A great deal of confusion exists regarding the difference between Sea of Green (SOG) vs Screen of Green (ScrOG) methods of growing cannabis. Before I present what I consider to be some of the better “How to ScrOG” Guides, allow me to briefly define the difference between SOG and ScrOG.
Sea of Green (SOG), multiple plants
Growers who have embraced the concept of ScrOG have found far more benefits than just reducing plant counts.
ScrOG – The ScrOG method involves lower plant counts, typically 1 plant per 2’x2′ area. Veg periods vary, with longer veg periods resulting in canopies larger than 2’x2′. Screens are used to facilitate plant training which results in short bushy plants with virtually all target bud sites in the best lighting zone. ScrOG method is touted to produce 2 to 3 times the yield of traditional growing methods.
Screen of Green (ScrOG), single plant
Sea of Green (SOG) vs Screen of Green (ScrOG)
SOG – SOG is used to create “perpetual harvests”. The method involves high plant counts per cu ft and short grow cycles. Clones are introduced to 12/12 flowering with little to no veg cycle. Trellis or other screen material may be used to support heavy colas but no plant training techniques are used. Many growers cannot use SOG due to local plant count limitations.
There are a number of variations of the ScrOG method. We have scoured the internet and selected what we consider to be some of the better “How to Guides” below.
Argument for single plant ScrOG
Sea of Green (SOG) vs Screen of Green (ScrOG) A great deal of confusion exists regarding the difference between Sea of Green (SOG) vs Screen of Green (ScrOG) methods of growing cannabis. Before I present what I consider to be some of the better "How to ScrOG" Guides, allow me to briefly define the difference between SO
Sativa strains have the benefit of starting to flower once the mesh is 60% covered which means they don’t need as much time for the vegetative period, although the flowering period is extended, therefore it makes up for that time. If you want to use this method with clones then you’ll need to wait until the mesh is 85% covered for indicas and 70% for sativas.
The most frequent question we hear is, how do I know when it’s time to begin flowering the plant? Well, like we said before, it depends on the strain that you’re growing and if you’re growing from seeds or clones. Indica strains started from seeds can be switched to flowering once they’ve occupied around 75% of the mesh. This can take between 3 to 5 weeks of growing. With the help of hormones and other additives, you can slightly shorten this period.
This growing method saves work and money. A normal grow usually has around 9 to 15 plants per square meter, and SOG methods can allow you to have 50 plants in a square meter but that means you have more to do when it comes to watering, pruning, higher risk of pests etc. whereas by using the SCRoG method you can place 1 to 5 plants per square meter, limiting how much you have to spend on seeds. This saving is paid back in the amount of time you’re going to need to let the plant grow for, so you’ll have less harvests per year with this method and less production but the quality will be immensely improved upon.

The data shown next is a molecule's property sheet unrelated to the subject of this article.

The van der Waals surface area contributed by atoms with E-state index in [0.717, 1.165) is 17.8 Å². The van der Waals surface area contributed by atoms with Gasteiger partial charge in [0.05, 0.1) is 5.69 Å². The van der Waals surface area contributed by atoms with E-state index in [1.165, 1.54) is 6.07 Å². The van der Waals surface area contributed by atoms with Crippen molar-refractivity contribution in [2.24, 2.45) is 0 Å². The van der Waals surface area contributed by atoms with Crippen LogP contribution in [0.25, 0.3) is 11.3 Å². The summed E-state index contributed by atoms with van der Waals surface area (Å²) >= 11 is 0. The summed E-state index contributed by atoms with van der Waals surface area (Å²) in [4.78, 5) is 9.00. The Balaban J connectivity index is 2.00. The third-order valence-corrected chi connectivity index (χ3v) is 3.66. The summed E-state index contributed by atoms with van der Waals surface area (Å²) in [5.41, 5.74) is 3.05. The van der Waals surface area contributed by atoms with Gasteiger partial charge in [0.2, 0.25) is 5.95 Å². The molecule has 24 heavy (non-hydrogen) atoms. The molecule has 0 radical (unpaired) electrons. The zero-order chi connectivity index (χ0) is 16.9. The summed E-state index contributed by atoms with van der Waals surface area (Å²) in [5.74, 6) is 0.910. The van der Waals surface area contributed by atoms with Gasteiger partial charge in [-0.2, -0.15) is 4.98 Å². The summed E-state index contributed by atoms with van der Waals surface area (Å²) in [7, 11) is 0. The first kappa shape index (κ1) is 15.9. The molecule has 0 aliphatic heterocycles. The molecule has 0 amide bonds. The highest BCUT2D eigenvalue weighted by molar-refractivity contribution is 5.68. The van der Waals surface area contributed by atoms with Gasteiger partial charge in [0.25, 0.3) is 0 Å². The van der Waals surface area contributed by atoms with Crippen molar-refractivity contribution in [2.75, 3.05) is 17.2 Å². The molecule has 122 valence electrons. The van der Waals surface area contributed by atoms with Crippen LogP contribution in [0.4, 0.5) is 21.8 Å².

Another important issue is the height of the mesh, which depends on the strain you’re growing. The average height is about 20cm from the top of the flowerpot. If the mesh is too low down then the branches will grow too tall and unstable, which would directly affect the yield. This can be solved by placing another mesh on top.
You can also use this technique outdoors where you can place the mesh horizontally or vertically, effectively covering the plant as if it were a blanket. Obviously you’ll need to have the mesh attached to something to stabilize it so it can work as a trainer for the branches, allowing the buds to grow much heavier.
There are certain countries that have legalized, or partly legalized, home growing cannabis, and if you live in one of those countries you can grow even more plants, which makes this technique perfect for those kinds of growers.
If you want to reuse your mesh in the same position then you’ll need to cut the plant up and dry it in a drying sock; you won’t be able to hang it in one piece unless you want to destroy your mesh.
Like many growing methods, this technique has pros and cons. The positive aspects regarding this technique are apparent but the cons aren’t. Apart from having fewer harvests a year, the actual mass of the plant will be much bigger and you’ll need to take more care of it to avoid issues like fungi. Apart from pruning, you should also use preventive products that contain silicon like Mineral Magic by GHE, Horsetail by Trabe, Liquid Silicon by Ionic, Rhino Skin by Advanced Nutrients… and many more. Neem oil is also useful and a natural repellent for all kinds of insects. All in all, these plants require much more care but it’s definitely worth it.
Using the SCRoG method when growing is a good way to save some hassle through maximizing the yield with fewer plants. The term SCRoG means Screen of Green, and it could even be considered an art. It consists of filling a mesh screen by guiding the branches to grow up through the holes filling up 70% of the entire mesh before you flip it to the flowering lighting. This technique is usually recommended for sativa plants as they can grow quite tall indoors. Thanks to the SCRoG system you can control the height and optimize production rates while increasing your final product’s quality.
Growing in SCRoG meshes is an art form that allows you to make the most out of the space you have available with just a few plants, increasing quantity.